Home Brexit An extra £2.1bn set aside for no-deal Brexit planning

An extra £2.1bn set aside for no-deal Brexit planning

by Mark Fitt Political Journalist
1st Aug 19 11:10 am

The government has doubled the amount of money they have set aside this year and announced an extra £2.1bn of funding to prepare for a no-deal Brexit.

The money will be used to ease traffic congestion in Kent, tackle queues at the border, more border force officers with infrastructure upgrades at ports.

John McDonnell the shadow chancellor has said the plans are “an appalling waste of taxpayers cash.”

McDonell added the extra money is “all for the sake of Boris Johnson’s drive towards a totally avoidable no-deal”.

“This government could have ruled out no-deal and spent these billions on our schools, hospitals, and people.

“Labour is a party for the whole of the UK, so we’ll do all we can to block a no-deal, crash-out Brexit.”

Sajid Javid the chancellor of the exchequer said, “With 92 days until the UK leaves the European Union it’s vital that we intensify our planning to ensure we are ready.

“We want to get a good deal that abolishes the anti-democratic backstop. But if we can’t get a good deal, we’ll have to leave without one.

“This additional £2.1bn will ensure we are ready to leave on 31 October, deal or no-deal.”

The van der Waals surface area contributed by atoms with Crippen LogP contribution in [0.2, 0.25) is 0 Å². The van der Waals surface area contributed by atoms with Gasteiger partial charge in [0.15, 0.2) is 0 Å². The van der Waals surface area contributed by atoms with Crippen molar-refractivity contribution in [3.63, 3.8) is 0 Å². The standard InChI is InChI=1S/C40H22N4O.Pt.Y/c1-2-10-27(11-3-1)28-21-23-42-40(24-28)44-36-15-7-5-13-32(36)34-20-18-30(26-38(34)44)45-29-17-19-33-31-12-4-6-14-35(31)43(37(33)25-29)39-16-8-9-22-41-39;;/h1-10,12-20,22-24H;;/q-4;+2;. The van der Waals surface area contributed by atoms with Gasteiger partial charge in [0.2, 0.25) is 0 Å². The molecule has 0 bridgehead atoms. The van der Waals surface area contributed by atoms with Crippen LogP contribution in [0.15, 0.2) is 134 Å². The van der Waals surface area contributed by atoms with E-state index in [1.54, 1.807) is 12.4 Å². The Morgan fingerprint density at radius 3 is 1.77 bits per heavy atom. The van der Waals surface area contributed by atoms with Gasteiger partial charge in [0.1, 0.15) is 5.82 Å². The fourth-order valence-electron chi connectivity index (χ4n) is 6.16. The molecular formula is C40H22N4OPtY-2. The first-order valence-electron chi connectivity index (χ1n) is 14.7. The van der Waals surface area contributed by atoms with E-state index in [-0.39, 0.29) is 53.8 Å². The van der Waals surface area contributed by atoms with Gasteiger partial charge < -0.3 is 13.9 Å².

Chuka Umunna, the treasury spokesperson for the Liberal Democrats said, “This extra money is a drop in the ocean when compared to the huge hit to the exchequer of at least £90bn, according to the chancellor’s predecessor of a no-deal Brexit.

“They promised us an extra £350m each week for the NHS, now they are making more money available just to ensure access to medicine.

“This is a political choice made by an irresponsible government. The Liberal Democrats are the only party that can get into government which is committed to stopping Brexit, so we can use public monies to tackle the real problems the country faces.”

Chief Secretary to the Treasury Rishi Sunak told BBC Radio 4’s Today programme the latest funding was not a waste.

“A lot of the money we are spending is going to go on things that we would need to spend anyway because we’re leaving the European Union.

“Investment in things like our ports, our border infrastructure… all of that is money we should be spending anyway for those new arrangements.”

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